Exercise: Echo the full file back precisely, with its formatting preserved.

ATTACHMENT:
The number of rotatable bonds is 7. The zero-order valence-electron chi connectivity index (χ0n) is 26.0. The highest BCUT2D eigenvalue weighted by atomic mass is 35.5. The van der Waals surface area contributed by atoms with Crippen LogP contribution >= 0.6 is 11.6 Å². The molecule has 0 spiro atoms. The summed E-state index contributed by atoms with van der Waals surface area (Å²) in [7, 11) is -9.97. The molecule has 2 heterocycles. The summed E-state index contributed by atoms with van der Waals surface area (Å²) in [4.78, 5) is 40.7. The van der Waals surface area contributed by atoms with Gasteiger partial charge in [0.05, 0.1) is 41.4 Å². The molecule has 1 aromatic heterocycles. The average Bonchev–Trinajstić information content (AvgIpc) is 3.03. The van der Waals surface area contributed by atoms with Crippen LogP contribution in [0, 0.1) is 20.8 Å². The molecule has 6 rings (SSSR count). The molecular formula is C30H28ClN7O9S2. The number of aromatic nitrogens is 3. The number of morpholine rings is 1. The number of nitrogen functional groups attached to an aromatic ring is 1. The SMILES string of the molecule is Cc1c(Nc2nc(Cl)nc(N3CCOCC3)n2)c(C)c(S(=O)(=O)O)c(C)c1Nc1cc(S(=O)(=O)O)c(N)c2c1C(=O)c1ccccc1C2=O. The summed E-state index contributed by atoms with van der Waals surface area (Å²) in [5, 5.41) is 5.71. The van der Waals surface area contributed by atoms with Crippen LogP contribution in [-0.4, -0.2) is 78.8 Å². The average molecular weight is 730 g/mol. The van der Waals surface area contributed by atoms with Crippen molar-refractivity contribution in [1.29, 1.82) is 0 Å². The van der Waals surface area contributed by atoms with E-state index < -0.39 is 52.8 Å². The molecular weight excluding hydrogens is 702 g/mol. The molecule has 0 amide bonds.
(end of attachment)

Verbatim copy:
The number of rotatable bonds is 7. The zero-order valence-electron chi connectivity index (χ0n) is 26.0. The highest BCUT2D eigenvalue weighted by atomic mass is 35.5. The van der Waals surface area contributed by atoms with Crippen LogP contribution >= 0.6 is 11.6 Å². The molecule has 0 spiro atoms. The summed E-state index contributed by atoms with van der Waals surface area (Å²) in [7, 11) is -9.97. The molecule has 2 heterocycles. The summed E-state index contributed by atoms with van der Waals surface area (Å²) in [4.78, 5) is 40.7. The van der Waals surface area contributed by atoms with Gasteiger partial charge in [0.05, 0.1) is 41.4 Å². The molecule has 1 aromatic heterocycles. The average Bonchev–Trinajstić information content (AvgIpc) is 3.03. The van der Waals surface area contributed by atoms with Crippen LogP contribution in [0, 0.1) is 20.8 Å². The molecule has 6 rings (SSSR count). The molecular formula is C30H28ClN7O9S2. The number of aromatic nitrogens is 3. The number of morpholine rings is 1. The number of nitrogen functional groups attached to an aromatic ring is 1. The SMILES string of the molecule is Cc1c(Nc2nc(Cl)nc(N3CCOCC3)n2)c(C)c(S(=O)(=O)O)c(C)c1Nc1cc(S(=O)(=O)O)c(N)c2c1C(=O)c1ccccc1C2=O. The summed E-state index contributed by atoms with van der Waals surface area (Å²) in [5, 5.41) is 5.71. The van der Waals surface area contributed by atoms with Crippen LogP contribution in [-0.4, -0.2) is 78.8 Å². The average molecular weight is 730 g/mol. The van der Waals surface area contributed by atoms with Crippen molar-refractivity contribution in [1.29, 1.82) is 0 Å². The van der Waals surface area contributed by atoms with E-state index < -0.39 is 52.8 Å². The molecular weight excluding hydrogens is 702 g/mol. The molecule has 0 amide bonds.